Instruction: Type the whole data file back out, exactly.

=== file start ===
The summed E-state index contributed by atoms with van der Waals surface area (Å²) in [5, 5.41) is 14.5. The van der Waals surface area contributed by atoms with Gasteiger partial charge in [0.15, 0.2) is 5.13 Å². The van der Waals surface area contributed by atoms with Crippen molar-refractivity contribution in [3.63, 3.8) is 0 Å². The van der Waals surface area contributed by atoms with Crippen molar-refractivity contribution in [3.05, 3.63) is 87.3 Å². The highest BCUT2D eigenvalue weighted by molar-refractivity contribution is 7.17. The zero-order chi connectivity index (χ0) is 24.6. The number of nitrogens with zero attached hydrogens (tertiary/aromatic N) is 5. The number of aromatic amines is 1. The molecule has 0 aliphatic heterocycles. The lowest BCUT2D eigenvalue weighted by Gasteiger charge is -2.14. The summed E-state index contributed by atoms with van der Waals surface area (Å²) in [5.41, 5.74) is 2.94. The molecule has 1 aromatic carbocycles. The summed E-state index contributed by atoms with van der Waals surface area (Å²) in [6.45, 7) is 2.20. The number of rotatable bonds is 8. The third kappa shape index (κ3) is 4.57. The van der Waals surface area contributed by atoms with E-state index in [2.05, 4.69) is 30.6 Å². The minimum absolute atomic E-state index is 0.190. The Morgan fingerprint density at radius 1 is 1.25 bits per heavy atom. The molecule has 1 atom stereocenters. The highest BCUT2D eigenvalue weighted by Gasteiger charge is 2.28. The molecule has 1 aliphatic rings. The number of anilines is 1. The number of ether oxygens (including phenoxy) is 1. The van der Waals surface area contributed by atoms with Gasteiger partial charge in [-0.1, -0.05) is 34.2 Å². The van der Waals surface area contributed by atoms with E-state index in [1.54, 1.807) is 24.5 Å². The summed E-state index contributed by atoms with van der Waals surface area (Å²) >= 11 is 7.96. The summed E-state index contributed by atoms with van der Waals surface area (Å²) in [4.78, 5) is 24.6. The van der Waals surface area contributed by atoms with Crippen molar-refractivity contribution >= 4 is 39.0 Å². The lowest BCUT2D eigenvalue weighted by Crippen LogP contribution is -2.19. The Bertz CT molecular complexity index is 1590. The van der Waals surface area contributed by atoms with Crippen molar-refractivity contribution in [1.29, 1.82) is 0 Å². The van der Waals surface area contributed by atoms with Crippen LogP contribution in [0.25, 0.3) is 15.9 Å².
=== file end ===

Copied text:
The summed E-state index contributed by atoms with van der Waals surface area (Å²) in [5, 5.41) is 14.5. The van der Waals surface area contributed by atoms with Gasteiger partial charge in [0.15, 0.2) is 5.13 Å². The van der Waals surface area contributed by atoms with Crippen molar-refractivity contribution in [3.63, 3.8) is 0 Å². The van der Waals surface area contributed by atoms with Crippen molar-refractivity contribution in [3.05, 3.63) is 87.3 Å². The highest BCUT2D eigenvalue weighted by molar-refractivity contribution is 7.17. The zero-order chi connectivity index (χ0) is 24.6. The number of nitrogens with zero attached hydrogens (tertiary/aromatic N) is 5. The number of aromatic amines is 1. The molecule has 0 aliphatic heterocycles. The lowest BCUT2D eigenvalue weighted by Gasteiger charge is -2.14. The summed E-state index contributed by atoms with van der Waals surface area (Å²) in [5.41, 5.74) is 2.94. The molecule has 1 aromatic carbocycles. The summed E-state index contributed by atoms with van der Waals surface area (Å²) in [6.45, 7) is 2.20. The number of rotatable bonds is 8. The third kappa shape index (κ3) is 4.57. The van der Waals surface area contributed by atoms with E-state index in [2.05, 4.69) is 30.6 Å². The minimum absolute atomic E-state index is 0.190. The Morgan fingerprint density at radius 1 is 1.25 bits per heavy atom. The molecule has 1 atom stereocenters. The highest BCUT2D eigenvalue weighted by Gasteiger charge is 2.28. The molecule has 1 aliphatic rings. The number of anilines is 1. The number of ether oxygens (including phenoxy) is 1. The van der Waals surface area contributed by atoms with Gasteiger partial charge in [-0.1, -0.05) is 34.2 Å². The van der Waals surface area contributed by atoms with E-state index in [1.54, 1.807) is 24.5 Å². The summed E-state index contributed by atoms with van der Waals surface area (Å²) >= 11 is 7.96. The summed E-state index contributed by atoms with van der Waals surface area (Å²) in [4.78, 5) is 24.6. The van der Waals surface area contributed by atoms with Crippen molar-refractivity contribution >= 4 is 39.0 Å². The lowest BCUT2D eigenvalue weighted by Crippen LogP contribution is -2.19. The Bertz CT molecular complexity index is 1590. The van der Waals surface area contributed by atoms with Crippen molar-refractivity contribution in [1.29, 1.82) is 0 Å². The van der Waals surface area contributed by atoms with Crippen LogP contribution in [0.25, 0.3) is 15.9 Å².